Advertising Obligations for Health Practitioners
Advertising of health services is an area that has been fraught with difficulty and where care needs to be taken to ensure, amongst other matters, that the advertising does not compromise health care choices of patients.
This was reinforced in the case of Sydney Medical Service Co-operative Limited v Lakemba Medical Pty Ltd  FCA 763 where the Federal Court decided that a medical practice by trading and promoting itself as ‘Sydney Medical Services 2020’, a name that is very similar to the long established medical practice called ‘Sydney Medical Services’:
- engaged in misleading and deceptive conduct under the Australian Consumer Law; and
- made a false and misleading representation that it was affiliated with a separate long established medical practice
The Federal Court concluded that the infringing medical practice had engaged in conduct that was intentionally set out to mislead or deceive the general public because both medical practices offered patients with after-hours access to general practitioners in the same geographical areas. The Federal Court ordered the infringing medical practice to cease using the words ‘Sydney Medical Services 2020’ and the words ‘Sydney Medical Services’ within 7 days of the judgement (the time for compliance was later extended).
It should be noted that the Federal Court may also order other remedies including damages and compensatory orders however in this case the Federal Court only ordered the infringing medical practice pay the costs of the long established medical practice.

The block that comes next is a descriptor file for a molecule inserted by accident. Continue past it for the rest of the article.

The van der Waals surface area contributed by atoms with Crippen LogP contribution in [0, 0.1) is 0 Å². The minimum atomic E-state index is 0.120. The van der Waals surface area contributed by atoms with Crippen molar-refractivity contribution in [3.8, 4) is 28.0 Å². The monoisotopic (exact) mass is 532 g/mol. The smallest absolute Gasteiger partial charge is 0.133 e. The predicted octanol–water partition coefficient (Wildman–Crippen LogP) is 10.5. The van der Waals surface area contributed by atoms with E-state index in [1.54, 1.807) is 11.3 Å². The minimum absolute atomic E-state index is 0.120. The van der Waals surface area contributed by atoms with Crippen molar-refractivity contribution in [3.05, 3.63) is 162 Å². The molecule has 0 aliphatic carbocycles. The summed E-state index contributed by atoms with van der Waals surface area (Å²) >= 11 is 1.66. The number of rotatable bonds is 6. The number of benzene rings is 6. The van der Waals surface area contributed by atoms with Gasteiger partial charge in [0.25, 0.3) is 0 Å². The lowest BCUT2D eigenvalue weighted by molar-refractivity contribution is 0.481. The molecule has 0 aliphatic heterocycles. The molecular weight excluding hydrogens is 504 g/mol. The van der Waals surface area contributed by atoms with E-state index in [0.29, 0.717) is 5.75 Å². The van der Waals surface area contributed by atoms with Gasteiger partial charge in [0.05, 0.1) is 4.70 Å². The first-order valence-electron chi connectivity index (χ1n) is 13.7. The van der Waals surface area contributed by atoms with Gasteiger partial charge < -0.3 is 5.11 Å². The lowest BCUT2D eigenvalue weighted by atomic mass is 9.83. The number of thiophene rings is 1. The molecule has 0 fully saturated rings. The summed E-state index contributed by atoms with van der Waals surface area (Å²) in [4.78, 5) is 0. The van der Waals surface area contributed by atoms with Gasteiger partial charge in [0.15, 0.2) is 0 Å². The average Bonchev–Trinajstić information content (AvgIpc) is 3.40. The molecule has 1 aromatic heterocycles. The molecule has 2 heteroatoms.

Whilst the Federal Court was not required to consider the Health Practitioner Regulation National Law (the National Law) it is conceivable that the infringing medical practice has also contravened its advertising obligations under the National Law. Section 133 of the National Law relevantly provides that a person must not advertise a regulated health service in a way that is ‘misleading or deceptive’ or is likely to be so. To assist in understanding the requirements of the National Law, the Australian Health Practitioner Regulation Agency has published Guidelines for Advertising Regulated Health Services which a Court or the relevant State Medical Council may have regard to in proceedings for an offence under section 133 of the National Law.
This case is a reminder to health practitioners that, in addition to their adverting obligations under the National Law and the Guidelines for Advertising Regulated Health Services, health practitioners should also be mindful of their obligations under the Australian Consumer Law when advertising their medical practice.
Karen Keogh, Partner